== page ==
Interview: Johnny Simmons of “The Phenom”

Posted on June 29, 2016 at 1:55 pm

Johnny Simmons has the title role in The Phenom, an exceptionally intelligent and insightful film about a troubled young major league pitcher and the therapist who helps him understand the impact his abusive father has had on him. Simmons is one of my favorite young actors and it was a treat to get to talk to him about the role. The film was released in theaters and on VOD and digital June 24, 2016.

Simmons plays a character who does not speak much and through much of the film has very little insight about himself or the people around him. “It was challenge,” Simmons told me, when I asked him about acting when the character is so subdued. Writer/director Noah Buschel “kept constantly bringing it back and pulling it back and pulling it back and I think that that’s reflective in the outcome; you see that in the movie. So on the set, it was the first film where I ever left a set early because we got done shooting earlier that we even expected. I think we left like 1 or 2 o’clock in the afternoon which if you’ve ever been on set that is just unheard of. And I think it’s because Noah knew exactly what he was going for and it’s in his vision from the very beginning. So it was hard to do at times because you are going to want do something when you are an actor and I learned how to pull it all back honestly.”

I asked what Buschel first told him about Hopper, the character he would be playing. “The one thing that was a clicking moment for me was when he said if there was an empty chair in the corner of the room that’s where you would find Hopper. Once I heard that I was like okay. He is really shy.” It wasn’t so much that Hopper was trying not to feel anything. “I think he is unable to feel. I don’t know if it’s intentional but he is certainly cut off or removed.” Simmons loved the script the first time he read it. “I felt that I knew what I wanted to do with it at that point — which by the way totally changed. But I could see where I wanted to go right away. It’s like you start reading the script and you know what’s coming because you tapped into the way the writer’s head was when he was writing it. I feel like that very rarely happens but it does happen when you’re like – I know what he is about to say. And that’s such a cool feeling.”

He felt lucky that the original start date was pushed back, which gave him more time to work on the role. “So we had a lot of time to talk about it that’s one thing. More often than not especially on a smaller budget film you don’t have any time. So we have to kind of fall into each other’s arms and just trust each other. So you always wish your last day was your first day because what you know about the experience makes you feel like you are ready to begin.”

Hopper is caught throughout the movie between two symbols of masculinity: the therapist, played by Paul Giamatti and the father, played by Ethan Hawke. Simmons said that anyone can identify with the struggle to find a role model and the consequence of learning that someone you look up to is not all you had thought or hoped. “I know that I had to figure all that out as well and I think I’m still figuring it out. I don’t know if you ever arrive at the place where you are like, ‘Oh that’s who I want to be,’ because I have been lucky and also unlucky in that I’ve met a bunch of my heroes. It happened to me on this film. Luckily on this film everybody that I met was incredible but sometimes your hero can be a letdown if you let it be because you realize that they are just human. And then that teaches you something. At first it’s a bummer because you are like, ‘Oh damn, they are human.’ I think that Hopper is kind of in that group where he is just a complete anomaly, somebody who really makes it to the major leagues and he gets the opportunity to realize that having your dreams come true doesn’t necessarily mean roses and happy love songs. I don’t know if that’s the truth for everybody but it has definitely happened to me. I have a couple of friends who have gone pro in sports and if you are off by an inch it’s an entire mind game for the next week. That’s how it works, like your whole world is based around an inch. Being an actor but your whole world turns on an inch, too. I guess the goal would be to not let it be that. Everybody is going to have their own issues that they bring to the table but for me the best thing is just giving over to whatever is there and trusting whatever is there and enjoying it. It’s so easy to become caught up by ‘I’ve got to do this’ or ‘I’ve got to do that’ and most of the times the best stuff comes from when you are not trying to do anything and when you let go. Just trust those around you and trust yourself.”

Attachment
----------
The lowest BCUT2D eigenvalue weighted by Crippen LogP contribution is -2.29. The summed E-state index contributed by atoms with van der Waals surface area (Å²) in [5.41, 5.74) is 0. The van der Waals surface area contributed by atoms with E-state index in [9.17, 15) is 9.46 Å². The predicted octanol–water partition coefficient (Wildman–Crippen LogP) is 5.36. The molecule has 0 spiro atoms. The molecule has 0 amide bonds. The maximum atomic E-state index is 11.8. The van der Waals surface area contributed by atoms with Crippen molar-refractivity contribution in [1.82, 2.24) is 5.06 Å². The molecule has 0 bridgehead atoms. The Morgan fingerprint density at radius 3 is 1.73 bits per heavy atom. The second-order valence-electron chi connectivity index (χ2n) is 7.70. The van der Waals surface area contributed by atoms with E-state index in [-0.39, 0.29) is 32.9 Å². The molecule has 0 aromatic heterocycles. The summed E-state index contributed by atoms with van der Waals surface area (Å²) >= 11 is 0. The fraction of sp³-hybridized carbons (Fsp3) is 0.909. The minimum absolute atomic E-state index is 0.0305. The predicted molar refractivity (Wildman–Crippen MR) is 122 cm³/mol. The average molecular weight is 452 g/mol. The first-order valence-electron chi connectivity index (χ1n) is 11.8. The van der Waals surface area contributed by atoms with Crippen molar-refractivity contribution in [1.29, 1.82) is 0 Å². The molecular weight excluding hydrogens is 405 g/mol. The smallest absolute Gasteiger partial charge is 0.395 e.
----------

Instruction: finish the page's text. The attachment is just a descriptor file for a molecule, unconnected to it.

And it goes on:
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Actors Interview Sports

AFI Docs 2016 — Highlights

Posted on June 28, 2016 at 4:44 pm

The 2016 AFI Docs festival is over and the audience award winner was “Maya Angelou: And Still I Rise,” which will be featured on the PBS “American Masters” series.

This year’s AFI DOCS attendees included renowned filmmakers Judd Apatow, Ramin Bahrani, Heidi Ewing, Alex Gibney, Rachel Grady, Werner Herzog (this year’s AFI DOCS Charles Guggenheim Symposium honoree) and Barbara Kopple, along with documentary subjects Sharon Jones and Norman Lear. I was struck by the pair of films about the internet, Werner Herzog’s “Lo and Behold” and Alex Gibney’s Stuxnet film “Zero Days.” Other highlights included “Life, Animated,” the extraordinary story of a boy with autism who used Disney animated films to teach himself how to communicate (coming to theaters over the next few weeks), and “Gleason,” the story of football player Steve Gleason, who was diagnosed with ALS.